Female unemployment and attempted suicide.
Hawton K., Fagg J., Simkin S.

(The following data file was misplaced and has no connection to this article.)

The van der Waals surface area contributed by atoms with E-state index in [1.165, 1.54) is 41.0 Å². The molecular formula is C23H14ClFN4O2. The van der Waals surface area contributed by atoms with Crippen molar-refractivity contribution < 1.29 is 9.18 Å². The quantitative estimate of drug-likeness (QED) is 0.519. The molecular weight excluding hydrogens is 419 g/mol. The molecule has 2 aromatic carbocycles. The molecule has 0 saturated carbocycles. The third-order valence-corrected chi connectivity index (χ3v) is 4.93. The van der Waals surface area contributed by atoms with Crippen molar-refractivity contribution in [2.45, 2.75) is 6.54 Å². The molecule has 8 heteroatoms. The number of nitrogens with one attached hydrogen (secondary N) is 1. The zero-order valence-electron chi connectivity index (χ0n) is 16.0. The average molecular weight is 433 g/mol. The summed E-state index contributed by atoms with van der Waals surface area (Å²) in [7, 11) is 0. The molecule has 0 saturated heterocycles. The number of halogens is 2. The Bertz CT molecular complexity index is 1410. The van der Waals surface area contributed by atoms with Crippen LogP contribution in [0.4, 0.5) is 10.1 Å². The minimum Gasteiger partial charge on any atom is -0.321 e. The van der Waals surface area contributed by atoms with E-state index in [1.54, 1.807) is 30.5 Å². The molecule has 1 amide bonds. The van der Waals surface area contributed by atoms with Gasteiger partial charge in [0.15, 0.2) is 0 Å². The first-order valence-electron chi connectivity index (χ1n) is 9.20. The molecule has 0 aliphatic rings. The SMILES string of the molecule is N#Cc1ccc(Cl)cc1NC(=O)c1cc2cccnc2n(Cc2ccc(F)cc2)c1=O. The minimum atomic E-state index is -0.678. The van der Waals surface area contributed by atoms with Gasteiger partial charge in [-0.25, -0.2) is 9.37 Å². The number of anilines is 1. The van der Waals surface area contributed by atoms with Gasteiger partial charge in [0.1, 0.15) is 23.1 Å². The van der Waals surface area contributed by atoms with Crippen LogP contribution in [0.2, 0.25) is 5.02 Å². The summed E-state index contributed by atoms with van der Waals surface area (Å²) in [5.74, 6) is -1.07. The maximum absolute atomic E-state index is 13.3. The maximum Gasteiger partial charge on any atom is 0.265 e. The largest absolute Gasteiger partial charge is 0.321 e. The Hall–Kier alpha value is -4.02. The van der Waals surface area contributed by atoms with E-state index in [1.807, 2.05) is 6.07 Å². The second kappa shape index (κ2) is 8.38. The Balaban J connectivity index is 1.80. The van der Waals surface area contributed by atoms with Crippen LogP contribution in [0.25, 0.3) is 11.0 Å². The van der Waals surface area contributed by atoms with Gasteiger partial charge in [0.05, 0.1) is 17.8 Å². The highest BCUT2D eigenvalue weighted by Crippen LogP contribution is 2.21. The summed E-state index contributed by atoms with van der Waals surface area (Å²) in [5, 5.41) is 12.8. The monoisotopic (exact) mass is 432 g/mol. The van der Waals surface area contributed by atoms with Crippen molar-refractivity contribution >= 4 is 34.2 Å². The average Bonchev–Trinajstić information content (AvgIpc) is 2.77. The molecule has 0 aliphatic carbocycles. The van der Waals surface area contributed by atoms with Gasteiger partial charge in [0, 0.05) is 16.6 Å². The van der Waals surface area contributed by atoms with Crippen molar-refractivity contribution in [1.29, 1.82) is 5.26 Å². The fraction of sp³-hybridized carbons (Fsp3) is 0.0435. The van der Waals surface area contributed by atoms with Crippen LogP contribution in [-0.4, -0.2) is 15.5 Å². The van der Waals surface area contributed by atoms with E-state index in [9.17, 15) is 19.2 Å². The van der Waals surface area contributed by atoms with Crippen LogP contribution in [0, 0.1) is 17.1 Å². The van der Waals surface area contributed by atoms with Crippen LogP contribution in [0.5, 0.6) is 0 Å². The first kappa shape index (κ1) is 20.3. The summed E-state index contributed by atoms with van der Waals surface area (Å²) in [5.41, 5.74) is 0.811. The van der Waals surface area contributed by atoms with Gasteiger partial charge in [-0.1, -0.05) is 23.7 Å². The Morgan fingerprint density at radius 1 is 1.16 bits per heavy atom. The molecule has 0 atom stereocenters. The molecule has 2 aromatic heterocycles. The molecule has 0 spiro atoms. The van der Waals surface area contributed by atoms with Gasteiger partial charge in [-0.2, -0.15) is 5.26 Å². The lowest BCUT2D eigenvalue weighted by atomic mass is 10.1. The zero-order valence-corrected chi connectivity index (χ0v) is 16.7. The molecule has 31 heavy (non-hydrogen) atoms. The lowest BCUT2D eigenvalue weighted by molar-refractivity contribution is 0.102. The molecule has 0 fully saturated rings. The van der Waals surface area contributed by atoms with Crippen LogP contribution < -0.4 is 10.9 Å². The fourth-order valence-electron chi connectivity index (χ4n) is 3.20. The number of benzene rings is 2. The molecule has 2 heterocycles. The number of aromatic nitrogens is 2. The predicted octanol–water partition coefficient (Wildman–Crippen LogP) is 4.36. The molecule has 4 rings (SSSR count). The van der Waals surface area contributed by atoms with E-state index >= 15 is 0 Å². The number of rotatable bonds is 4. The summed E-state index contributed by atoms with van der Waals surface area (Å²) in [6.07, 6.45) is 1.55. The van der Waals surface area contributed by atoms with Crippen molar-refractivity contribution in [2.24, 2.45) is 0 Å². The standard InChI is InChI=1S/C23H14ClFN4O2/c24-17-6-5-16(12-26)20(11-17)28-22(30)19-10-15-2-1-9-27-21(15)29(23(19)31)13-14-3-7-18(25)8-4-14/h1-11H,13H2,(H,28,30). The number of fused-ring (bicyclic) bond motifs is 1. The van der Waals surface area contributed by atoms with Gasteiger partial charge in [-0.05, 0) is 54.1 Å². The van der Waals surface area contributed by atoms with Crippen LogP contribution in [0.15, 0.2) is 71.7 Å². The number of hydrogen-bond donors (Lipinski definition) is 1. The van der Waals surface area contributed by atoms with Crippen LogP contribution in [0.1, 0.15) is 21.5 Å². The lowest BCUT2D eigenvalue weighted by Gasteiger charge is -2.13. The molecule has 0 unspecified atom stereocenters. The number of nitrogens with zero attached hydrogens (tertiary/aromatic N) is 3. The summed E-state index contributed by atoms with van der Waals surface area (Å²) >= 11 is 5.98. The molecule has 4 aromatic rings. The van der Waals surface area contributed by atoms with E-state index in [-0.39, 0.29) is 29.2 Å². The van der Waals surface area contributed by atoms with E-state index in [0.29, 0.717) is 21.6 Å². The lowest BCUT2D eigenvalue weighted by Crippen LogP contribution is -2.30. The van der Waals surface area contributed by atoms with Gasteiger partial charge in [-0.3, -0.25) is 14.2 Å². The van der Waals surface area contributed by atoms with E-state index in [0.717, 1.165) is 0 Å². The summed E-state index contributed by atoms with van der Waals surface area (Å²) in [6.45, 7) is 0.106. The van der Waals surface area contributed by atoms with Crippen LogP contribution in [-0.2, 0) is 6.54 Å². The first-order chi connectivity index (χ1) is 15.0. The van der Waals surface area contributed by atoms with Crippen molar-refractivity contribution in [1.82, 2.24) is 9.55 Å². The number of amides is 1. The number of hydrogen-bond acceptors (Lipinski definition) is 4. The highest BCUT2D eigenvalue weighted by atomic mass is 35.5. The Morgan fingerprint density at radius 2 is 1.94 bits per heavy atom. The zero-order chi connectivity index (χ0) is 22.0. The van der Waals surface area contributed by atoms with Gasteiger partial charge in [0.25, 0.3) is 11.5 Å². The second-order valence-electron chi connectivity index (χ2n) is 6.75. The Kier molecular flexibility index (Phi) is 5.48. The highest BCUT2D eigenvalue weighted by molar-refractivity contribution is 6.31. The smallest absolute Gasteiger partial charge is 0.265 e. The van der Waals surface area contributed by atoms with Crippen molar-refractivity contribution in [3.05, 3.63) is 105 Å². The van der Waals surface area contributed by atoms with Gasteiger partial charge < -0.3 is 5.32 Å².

Unemployment became more common among females attempting suicide in Oxford between 1976 and 1985, although the rise was less than expected from the increased general-population female unemployment rate. Rates of attempted suicide among unemployed women between 1979 and 1982 were 7.5-10.9 times higher than those of employed women, and were particularly high in women unemployed for more than a year. Many more unemployed than employed women attempting suicide had a history of psychiatric difficulties, were suffering from alcoholism, and made repeat attempts. Two possible explanations are: firstly, the secondary consequences of unemployment increase the risk of suicidal behaviour; and, secondly, women already predisposed to psychiatric difficulties and hence attempted suicide are more likely to become unemployed.